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If you are a Democrat, no doubt you thought "Obama killed it" (as I saw some tweet during last night's live iVillage debate coverage on Twitter). If you are a Conservative, Mitt Romney won hands down. The pundit jury is still out as I write this, but one thing I have already noted is the common theme of Governor Romney's demeanor tonight.
I honestly believe that after well over a year of campaigning, with negative ad campaigns by many candidates, repetitive stump speeches, mudslinging and at times some contentious (and, in Joe Biden's case, contemptuous) debating, the American people are over it. Those of us who are clearly aligned with a candidate aren't crossing over. Those who are undecided a mere two weeks out are the ones Romney was trying to reach. He did so knowing that we're tired of all the ugliness and pettiness. We tuned in to see answers, diplomacy and leadership.
Governor Romney knew exactly what he was doing, and played to the audience at home. He didn't "pull a Joe Biden" and scoff laughingly. Though forceful when, once again, the moderator tried to insert commentary into questioning, or shut him down after an accusation was made to which he was not allowed a response, we got to see how this man would lead under pressure, and he did so civilly.
President Barack Obama has been given pass after pass by a complicit media already in the bag for him, as evidenced by all three debates wherein he was lobbed softball questions on pressing issues like Libya. So for me, tonight the president was full of filibusters and once again avoided any real answers to serious questions. Obama said time and time again that his primary job is to "keep Americans safe" yet we have an ambassador and three colleagues dead, and still no answers as to why pleas for help were ignored.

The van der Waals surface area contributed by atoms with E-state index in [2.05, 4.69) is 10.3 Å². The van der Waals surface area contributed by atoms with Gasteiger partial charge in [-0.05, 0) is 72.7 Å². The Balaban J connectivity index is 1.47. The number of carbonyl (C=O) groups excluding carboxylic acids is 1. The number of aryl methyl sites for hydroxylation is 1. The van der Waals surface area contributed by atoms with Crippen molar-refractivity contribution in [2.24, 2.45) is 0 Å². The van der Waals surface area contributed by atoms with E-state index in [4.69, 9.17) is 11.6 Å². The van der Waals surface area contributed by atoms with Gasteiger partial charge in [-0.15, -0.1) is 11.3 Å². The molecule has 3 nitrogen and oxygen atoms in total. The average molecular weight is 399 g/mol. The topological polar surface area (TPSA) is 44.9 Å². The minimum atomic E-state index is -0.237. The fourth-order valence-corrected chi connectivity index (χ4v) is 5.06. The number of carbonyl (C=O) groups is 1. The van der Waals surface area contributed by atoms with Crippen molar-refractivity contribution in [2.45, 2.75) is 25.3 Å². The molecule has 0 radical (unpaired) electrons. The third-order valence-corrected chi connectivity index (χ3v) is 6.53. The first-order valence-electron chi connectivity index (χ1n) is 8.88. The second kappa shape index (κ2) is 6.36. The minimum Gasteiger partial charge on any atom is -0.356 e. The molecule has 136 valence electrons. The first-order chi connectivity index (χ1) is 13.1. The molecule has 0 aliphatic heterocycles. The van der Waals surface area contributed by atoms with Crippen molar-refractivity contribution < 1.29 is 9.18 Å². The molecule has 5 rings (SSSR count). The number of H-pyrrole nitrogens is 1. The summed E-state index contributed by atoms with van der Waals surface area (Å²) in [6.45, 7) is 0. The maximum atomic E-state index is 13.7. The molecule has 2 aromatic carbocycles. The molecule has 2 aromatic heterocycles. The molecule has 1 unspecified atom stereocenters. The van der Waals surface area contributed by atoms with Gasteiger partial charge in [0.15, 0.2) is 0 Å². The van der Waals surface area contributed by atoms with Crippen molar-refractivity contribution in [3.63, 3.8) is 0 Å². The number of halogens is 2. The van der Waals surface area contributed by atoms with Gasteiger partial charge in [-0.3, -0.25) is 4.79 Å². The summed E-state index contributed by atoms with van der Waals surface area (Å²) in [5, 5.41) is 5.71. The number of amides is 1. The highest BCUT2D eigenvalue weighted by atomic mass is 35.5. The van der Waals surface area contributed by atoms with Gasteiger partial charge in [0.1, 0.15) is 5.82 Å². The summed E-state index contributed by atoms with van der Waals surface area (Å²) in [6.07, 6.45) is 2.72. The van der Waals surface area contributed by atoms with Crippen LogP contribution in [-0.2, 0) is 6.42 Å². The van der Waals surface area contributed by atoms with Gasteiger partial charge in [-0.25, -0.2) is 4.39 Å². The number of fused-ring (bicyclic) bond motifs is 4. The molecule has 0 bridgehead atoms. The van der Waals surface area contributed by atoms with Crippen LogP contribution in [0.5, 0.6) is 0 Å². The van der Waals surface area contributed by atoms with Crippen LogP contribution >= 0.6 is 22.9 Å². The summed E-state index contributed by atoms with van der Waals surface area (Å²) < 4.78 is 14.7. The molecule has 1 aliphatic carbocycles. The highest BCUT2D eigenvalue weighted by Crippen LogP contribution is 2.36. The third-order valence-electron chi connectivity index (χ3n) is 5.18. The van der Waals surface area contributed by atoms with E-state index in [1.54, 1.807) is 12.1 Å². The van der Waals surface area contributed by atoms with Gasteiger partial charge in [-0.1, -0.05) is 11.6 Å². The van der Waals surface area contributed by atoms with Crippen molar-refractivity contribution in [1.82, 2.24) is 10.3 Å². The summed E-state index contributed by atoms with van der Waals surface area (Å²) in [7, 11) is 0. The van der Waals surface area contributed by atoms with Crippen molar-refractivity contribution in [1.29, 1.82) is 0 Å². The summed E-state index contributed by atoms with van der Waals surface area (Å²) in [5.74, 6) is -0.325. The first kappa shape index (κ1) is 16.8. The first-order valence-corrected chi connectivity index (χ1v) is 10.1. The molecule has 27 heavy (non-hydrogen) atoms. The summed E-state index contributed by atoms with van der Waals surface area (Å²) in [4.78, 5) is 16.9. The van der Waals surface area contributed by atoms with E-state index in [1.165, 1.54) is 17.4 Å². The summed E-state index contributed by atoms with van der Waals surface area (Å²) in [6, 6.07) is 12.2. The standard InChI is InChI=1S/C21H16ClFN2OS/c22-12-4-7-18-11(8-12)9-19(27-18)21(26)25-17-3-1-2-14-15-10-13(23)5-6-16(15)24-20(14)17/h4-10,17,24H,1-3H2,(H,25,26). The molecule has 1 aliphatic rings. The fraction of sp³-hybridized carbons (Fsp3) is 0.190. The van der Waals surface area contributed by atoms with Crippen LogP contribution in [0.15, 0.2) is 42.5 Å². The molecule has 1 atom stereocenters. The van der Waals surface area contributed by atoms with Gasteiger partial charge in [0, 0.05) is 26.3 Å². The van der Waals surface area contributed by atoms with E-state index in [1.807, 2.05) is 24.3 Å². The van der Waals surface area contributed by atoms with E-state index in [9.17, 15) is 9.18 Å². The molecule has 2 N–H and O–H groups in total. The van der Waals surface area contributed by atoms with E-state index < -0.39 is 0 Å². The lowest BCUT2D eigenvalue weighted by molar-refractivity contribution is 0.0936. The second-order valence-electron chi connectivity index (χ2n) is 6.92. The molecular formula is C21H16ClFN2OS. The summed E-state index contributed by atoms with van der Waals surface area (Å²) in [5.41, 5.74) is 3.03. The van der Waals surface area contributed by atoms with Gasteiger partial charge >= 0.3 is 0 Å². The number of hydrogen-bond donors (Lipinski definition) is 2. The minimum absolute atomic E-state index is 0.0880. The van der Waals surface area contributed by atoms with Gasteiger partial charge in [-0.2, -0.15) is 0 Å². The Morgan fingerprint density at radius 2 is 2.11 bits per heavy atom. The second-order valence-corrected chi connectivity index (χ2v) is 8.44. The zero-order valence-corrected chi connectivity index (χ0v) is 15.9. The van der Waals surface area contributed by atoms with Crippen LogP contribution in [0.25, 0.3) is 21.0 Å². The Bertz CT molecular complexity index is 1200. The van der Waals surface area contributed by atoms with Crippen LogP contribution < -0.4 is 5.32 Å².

Obama stressed how the U.S. would stand by Israel "if attacked" and discussed how important our relationship with Israel is. Yet he offered no answers as to why on a day when nothing was scheduled for him, he declined to meet with Israeli Prime Minister Benjamin Netanyahu.
Since none of those answers were forthcoming, nor likely to ever come, tonight, in my estimation was a strategic bid (and a brilliant one, I think) by Team Romney, to show the former governor as a "softer, gentler" candidate, knowing Obama had to be on the defensive after one disastrous debate and one contentious one. A strategy designed to show a sharp mind, a clear grasp on foreign policy, and a "presidential air." I think he did just that, especially at the very end, when he looked straight into the camera and spoke to the American people. As Michael Moore recently said, "Start practicing the words President Romney!"
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